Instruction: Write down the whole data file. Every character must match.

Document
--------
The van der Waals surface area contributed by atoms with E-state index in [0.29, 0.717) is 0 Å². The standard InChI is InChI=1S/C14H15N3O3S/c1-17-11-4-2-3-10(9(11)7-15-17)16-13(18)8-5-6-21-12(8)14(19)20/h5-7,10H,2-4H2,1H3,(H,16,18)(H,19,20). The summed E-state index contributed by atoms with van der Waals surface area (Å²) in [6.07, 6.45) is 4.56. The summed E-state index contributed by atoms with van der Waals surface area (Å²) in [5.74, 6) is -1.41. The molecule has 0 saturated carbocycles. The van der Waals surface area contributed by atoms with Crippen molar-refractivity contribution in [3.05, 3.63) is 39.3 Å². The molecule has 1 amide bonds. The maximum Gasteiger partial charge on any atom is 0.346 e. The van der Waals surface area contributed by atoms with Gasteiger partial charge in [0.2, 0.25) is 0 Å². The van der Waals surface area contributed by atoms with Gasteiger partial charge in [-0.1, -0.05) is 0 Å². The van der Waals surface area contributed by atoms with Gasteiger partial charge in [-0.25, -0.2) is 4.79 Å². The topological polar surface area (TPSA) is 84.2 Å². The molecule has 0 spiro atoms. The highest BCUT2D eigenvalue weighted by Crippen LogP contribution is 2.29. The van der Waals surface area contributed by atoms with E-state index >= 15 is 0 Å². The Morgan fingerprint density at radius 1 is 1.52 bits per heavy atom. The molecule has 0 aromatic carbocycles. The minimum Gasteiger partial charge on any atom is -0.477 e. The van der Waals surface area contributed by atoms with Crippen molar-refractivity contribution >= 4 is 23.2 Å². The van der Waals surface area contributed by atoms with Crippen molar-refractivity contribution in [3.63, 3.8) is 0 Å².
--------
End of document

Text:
The van der Waals surface area contributed by atoms with E-state index in [0.29, 0.717) is 0 Å². The standard InChI is InChI=1S/C14H15N3O3S/c1-17-11-4-2-3-10(9(11)7-15-17)16-13(18)8-5-6-21-12(8)14(19)20/h5-7,10H,2-4H2,1H3,(H,16,18)(H,19,20). The summed E-state index contributed by atoms with van der Waals surface area (Å²) in [6.07, 6.45) is 4.56. The summed E-state index contributed by atoms with van der Waals surface area (Å²) in [5.74, 6) is -1.41. The molecule has 0 saturated carbocycles. The van der Waals surface area contributed by atoms with Crippen molar-refractivity contribution in [3.05, 3.63) is 39.3 Å². The molecule has 1 amide bonds. The maximum Gasteiger partial charge on any atom is 0.346 e. The van der Waals surface area contributed by atoms with Gasteiger partial charge in [0.2, 0.25) is 0 Å². The van der Waals surface area contributed by atoms with Gasteiger partial charge in [-0.1, -0.05) is 0 Å². The van der Waals surface area contributed by atoms with Gasteiger partial charge in [-0.25, -0.2) is 4.79 Å². The topological polar surface area (TPSA) is 84.2 Å². The molecule has 0 spiro atoms. The highest BCUT2D eigenvalue weighted by Crippen LogP contribution is 2.29. The van der Waals surface area contributed by atoms with E-state index >= 15 is 0 Å². The Morgan fingerprint density at radius 1 is 1.52 bits per heavy atom. The molecule has 0 aromatic carbocycles. The minimum Gasteiger partial charge on any atom is -0.477 e. The van der Waals surface area contributed by atoms with Crippen molar-refractivity contribution >= 4 is 23.2 Å². The van der Waals surface area contributed by atoms with Crippen molar-refractivity contribution in [3.63, 3.8) is 0 Å².